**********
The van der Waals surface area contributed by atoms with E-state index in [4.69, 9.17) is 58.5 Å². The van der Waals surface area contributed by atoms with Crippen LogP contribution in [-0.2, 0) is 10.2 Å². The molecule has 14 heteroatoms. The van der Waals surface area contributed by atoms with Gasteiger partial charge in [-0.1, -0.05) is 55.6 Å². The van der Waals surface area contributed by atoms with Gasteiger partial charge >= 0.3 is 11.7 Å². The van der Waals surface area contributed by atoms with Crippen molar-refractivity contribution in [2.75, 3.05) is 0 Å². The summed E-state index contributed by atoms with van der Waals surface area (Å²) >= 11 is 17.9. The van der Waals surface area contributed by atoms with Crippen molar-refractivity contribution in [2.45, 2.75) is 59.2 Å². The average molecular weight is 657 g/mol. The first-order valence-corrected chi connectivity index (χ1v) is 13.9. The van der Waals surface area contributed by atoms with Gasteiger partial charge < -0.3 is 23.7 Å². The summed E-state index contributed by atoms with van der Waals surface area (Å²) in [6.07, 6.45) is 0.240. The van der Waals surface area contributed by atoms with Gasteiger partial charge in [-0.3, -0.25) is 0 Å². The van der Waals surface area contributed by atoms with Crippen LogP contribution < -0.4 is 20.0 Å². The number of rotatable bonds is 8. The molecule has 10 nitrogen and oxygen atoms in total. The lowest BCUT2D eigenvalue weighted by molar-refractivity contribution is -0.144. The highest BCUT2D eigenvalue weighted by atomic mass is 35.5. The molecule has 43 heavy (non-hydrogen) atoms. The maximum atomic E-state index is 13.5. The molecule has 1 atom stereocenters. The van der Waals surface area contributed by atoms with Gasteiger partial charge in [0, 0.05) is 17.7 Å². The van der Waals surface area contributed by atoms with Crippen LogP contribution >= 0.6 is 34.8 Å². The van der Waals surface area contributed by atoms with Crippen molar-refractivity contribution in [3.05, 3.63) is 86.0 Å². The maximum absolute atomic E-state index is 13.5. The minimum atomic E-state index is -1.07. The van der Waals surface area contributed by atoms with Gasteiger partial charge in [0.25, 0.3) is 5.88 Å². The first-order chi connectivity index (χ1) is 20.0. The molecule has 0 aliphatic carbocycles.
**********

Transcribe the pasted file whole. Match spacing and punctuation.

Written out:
The van der Waals surface area contributed by atoms with E-state index in [4.69, 9.17) is 58.5 Å². The van der Waals surface area contributed by atoms with Crippen LogP contribution in [-0.2, 0) is 10.2 Å². The molecule has 14 heteroatoms. The van der Waals surface area contributed by atoms with Gasteiger partial charge in [-0.1, -0.05) is 55.6 Å². The van der Waals surface area contributed by atoms with Gasteiger partial charge >= 0.3 is 11.7 Å². The van der Waals surface area contributed by atoms with Crippen molar-refractivity contribution in [2.75, 3.05) is 0 Å². The summed E-state index contributed by atoms with van der Waals surface area (Å²) >= 11 is 17.9. The van der Waals surface area contributed by atoms with Crippen molar-refractivity contribution in [2.45, 2.75) is 59.2 Å². The average molecular weight is 657 g/mol. The first-order valence-corrected chi connectivity index (χ1v) is 13.9. The van der Waals surface area contributed by atoms with Gasteiger partial charge < -0.3 is 23.7 Å². The summed E-state index contributed by atoms with van der Waals surface area (Å²) in [6.07, 6.45) is 0.240. The van der Waals surface area contributed by atoms with Gasteiger partial charge in [-0.3, -0.25) is 0 Å². The van der Waals surface area contributed by atoms with Crippen LogP contribution < -0.4 is 20.0 Å². The number of rotatable bonds is 8. The molecule has 10 nitrogen and oxygen atoms in total. The lowest BCUT2D eigenvalue weighted by molar-refractivity contribution is -0.144. The highest BCUT2D eigenvalue weighted by atomic mass is 35.5. The molecule has 43 heavy (non-hydrogen) atoms. The maximum atomic E-state index is 13.5. The molecule has 1 atom stereocenters. The van der Waals surface area contributed by atoms with Gasteiger partial charge in [0, 0.05) is 17.7 Å². The van der Waals surface area contributed by atoms with Crippen LogP contribution >= 0.6 is 34.8 Å². The van der Waals surface area contributed by atoms with Crippen molar-refractivity contribution in [3.05, 3.63) is 86.0 Å². The maximum absolute atomic E-state index is 13.5. The minimum atomic E-state index is -1.07. The van der Waals surface area contributed by atoms with Gasteiger partial charge in [0.25, 0.3) is 5.88 Å². The first-order chi connectivity index (χ1) is 20.0. The molecule has 0 aliphatic carbocycles.